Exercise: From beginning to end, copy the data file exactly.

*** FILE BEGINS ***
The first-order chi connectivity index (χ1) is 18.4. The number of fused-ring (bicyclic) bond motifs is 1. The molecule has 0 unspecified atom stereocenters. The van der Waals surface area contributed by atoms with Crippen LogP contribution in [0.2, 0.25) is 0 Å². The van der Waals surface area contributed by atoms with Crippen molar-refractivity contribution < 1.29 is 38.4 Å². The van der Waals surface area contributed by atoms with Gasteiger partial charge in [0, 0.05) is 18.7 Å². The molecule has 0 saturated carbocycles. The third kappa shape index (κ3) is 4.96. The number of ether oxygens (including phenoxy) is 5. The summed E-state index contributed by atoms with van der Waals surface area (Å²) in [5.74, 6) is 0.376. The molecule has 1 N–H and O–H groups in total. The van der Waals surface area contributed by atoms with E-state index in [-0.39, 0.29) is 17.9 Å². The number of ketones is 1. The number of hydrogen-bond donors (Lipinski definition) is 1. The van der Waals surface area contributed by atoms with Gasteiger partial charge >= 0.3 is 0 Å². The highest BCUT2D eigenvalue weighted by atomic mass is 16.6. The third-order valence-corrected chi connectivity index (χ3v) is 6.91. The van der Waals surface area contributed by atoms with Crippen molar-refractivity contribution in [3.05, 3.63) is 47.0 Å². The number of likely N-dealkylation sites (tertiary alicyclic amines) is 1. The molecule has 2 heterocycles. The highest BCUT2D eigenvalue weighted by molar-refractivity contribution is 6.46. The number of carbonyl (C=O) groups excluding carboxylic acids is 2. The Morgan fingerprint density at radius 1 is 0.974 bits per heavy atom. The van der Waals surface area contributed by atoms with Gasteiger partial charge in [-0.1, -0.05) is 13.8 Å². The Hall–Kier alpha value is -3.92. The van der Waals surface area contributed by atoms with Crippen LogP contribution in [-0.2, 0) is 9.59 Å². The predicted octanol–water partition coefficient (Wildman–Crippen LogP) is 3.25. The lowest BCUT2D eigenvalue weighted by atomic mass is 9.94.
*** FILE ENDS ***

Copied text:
The first-order chi connectivity index (χ1) is 18.4. The number of fused-ring (bicyclic) bond motifs is 1. The molecule has 0 unspecified atom stereocenters. The van der Waals surface area contributed by atoms with Crippen LogP contribution in [0.2, 0.25) is 0 Å². The van der Waals surface area contributed by atoms with Crippen molar-refractivity contribution < 1.29 is 38.4 Å². The van der Waals surface area contributed by atoms with Gasteiger partial charge in [0, 0.05) is 18.7 Å². The molecule has 0 saturated carbocycles. The third kappa shape index (κ3) is 4.96. The number of ether oxygens (including phenoxy) is 5. The summed E-state index contributed by atoms with van der Waals surface area (Å²) in [5.74, 6) is 0.376. The molecule has 1 N–H and O–H groups in total. The van der Waals surface area contributed by atoms with E-state index in [-0.39, 0.29) is 17.9 Å². The number of ketones is 1. The number of hydrogen-bond donors (Lipinski definition) is 1. The van der Waals surface area contributed by atoms with Gasteiger partial charge >= 0.3 is 0 Å². The highest BCUT2D eigenvalue weighted by atomic mass is 16.6. The third-order valence-corrected chi connectivity index (χ3v) is 6.91. The van der Waals surface area contributed by atoms with Crippen molar-refractivity contribution in [3.05, 3.63) is 47.0 Å². The number of likely N-dealkylation sites (tertiary alicyclic amines) is 1. The molecule has 2 heterocycles. The highest BCUT2D eigenvalue weighted by molar-refractivity contribution is 6.46. The number of carbonyl (C=O) groups excluding carboxylic acids is 2. The Morgan fingerprint density at radius 1 is 0.974 bits per heavy atom. The van der Waals surface area contributed by atoms with Gasteiger partial charge in [-0.1, -0.05) is 13.8 Å². The Hall–Kier alpha value is -3.92. The van der Waals surface area contributed by atoms with Crippen LogP contribution in [-0.2, 0) is 9.59 Å². The predicted octanol–water partition coefficient (Wildman–Crippen LogP) is 3.25. The lowest BCUT2D eigenvalue weighted by atomic mass is 9.94.